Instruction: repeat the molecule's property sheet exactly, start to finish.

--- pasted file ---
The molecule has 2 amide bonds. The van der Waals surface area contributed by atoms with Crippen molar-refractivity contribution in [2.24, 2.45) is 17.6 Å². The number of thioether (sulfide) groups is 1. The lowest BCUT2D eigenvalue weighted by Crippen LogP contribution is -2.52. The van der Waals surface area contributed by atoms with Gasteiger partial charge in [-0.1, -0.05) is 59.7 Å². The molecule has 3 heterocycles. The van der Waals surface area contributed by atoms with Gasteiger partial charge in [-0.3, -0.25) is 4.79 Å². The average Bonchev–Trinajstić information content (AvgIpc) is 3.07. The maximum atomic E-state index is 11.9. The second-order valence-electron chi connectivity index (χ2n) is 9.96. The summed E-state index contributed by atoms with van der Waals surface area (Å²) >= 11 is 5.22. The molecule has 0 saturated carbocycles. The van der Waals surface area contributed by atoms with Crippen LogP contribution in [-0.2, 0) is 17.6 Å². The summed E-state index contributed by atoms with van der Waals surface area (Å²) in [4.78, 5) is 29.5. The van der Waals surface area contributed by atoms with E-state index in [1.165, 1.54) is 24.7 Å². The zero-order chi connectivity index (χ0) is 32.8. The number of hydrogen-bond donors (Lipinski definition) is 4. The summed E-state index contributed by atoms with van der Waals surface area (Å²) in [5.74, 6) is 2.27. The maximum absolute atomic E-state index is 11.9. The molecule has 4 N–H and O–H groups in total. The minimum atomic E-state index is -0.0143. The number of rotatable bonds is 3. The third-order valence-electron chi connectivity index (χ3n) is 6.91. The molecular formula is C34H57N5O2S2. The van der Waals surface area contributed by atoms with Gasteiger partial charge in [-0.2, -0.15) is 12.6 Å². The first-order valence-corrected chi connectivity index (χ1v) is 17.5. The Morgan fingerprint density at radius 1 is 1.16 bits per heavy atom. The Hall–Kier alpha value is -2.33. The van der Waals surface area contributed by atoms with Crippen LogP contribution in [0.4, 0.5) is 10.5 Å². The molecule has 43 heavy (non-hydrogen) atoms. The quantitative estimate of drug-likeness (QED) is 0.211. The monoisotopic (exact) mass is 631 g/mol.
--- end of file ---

The molecule has 2 amide bonds. The van der Waals surface area contributed by atoms with Crippen molar-refractivity contribution in [2.24, 2.45) is 17.6 Å². The number of thioether (sulfide) groups is 1. The lowest BCUT2D eigenvalue weighted by Crippen LogP contribution is -2.52. The van der Waals surface area contributed by atoms with Gasteiger partial charge in [-0.1, -0.05) is 59.7 Å². The molecule has 3 heterocycles. The van der Waals surface area contributed by atoms with Gasteiger partial charge in [-0.3, -0.25) is 4.79 Å². The average Bonchev–Trinajstić information content (AvgIpc) is 3.07. The maximum atomic E-state index is 11.9. The second-order valence-electron chi connectivity index (χ2n) is 9.96. The summed E-state index contributed by atoms with van der Waals surface area (Å²) >= 11 is 5.22. The molecule has 0 saturated carbocycles. The van der Waals surface area contributed by atoms with Crippen LogP contribution in [-0.2, 0) is 17.6 Å². The summed E-state index contributed by atoms with van der Waals surface area (Å²) in [4.78, 5) is 29.5. The van der Waals surface area contributed by atoms with E-state index in [1.165, 1.54) is 24.7 Å². The zero-order chi connectivity index (χ0) is 32.8. The number of hydrogen-bond donors (Lipinski definition) is 4. The summed E-state index contributed by atoms with van der Waals surface area (Å²) in [5.74, 6) is 2.27. The maximum absolute atomic E-state index is 11.9. The molecule has 4 N–H and O–H groups in total. The minimum atomic E-state index is -0.0143. The number of rotatable bonds is 3. The third-order valence-electron chi connectivity index (χ3n) is 6.91. The molecular formula is C34H57N5O2S2. The van der Waals surface area contributed by atoms with Gasteiger partial charge in [-0.2, -0.15) is 12.6 Å². The first-order valence-corrected chi connectivity index (χ1v) is 17.5. The Morgan fingerprint density at radius 1 is 1.16 bits per heavy atom. The Hall–Kier alpha value is -2.33. The van der Waals surface area contributed by atoms with Crippen LogP contribution in [0.4, 0.5) is 10.5 Å². The molecule has 43 heavy (non-hydrogen) atoms. The quantitative estimate of drug-likeness (QED) is 0.211. The monoisotopic (exact) mass is 631 g/mol.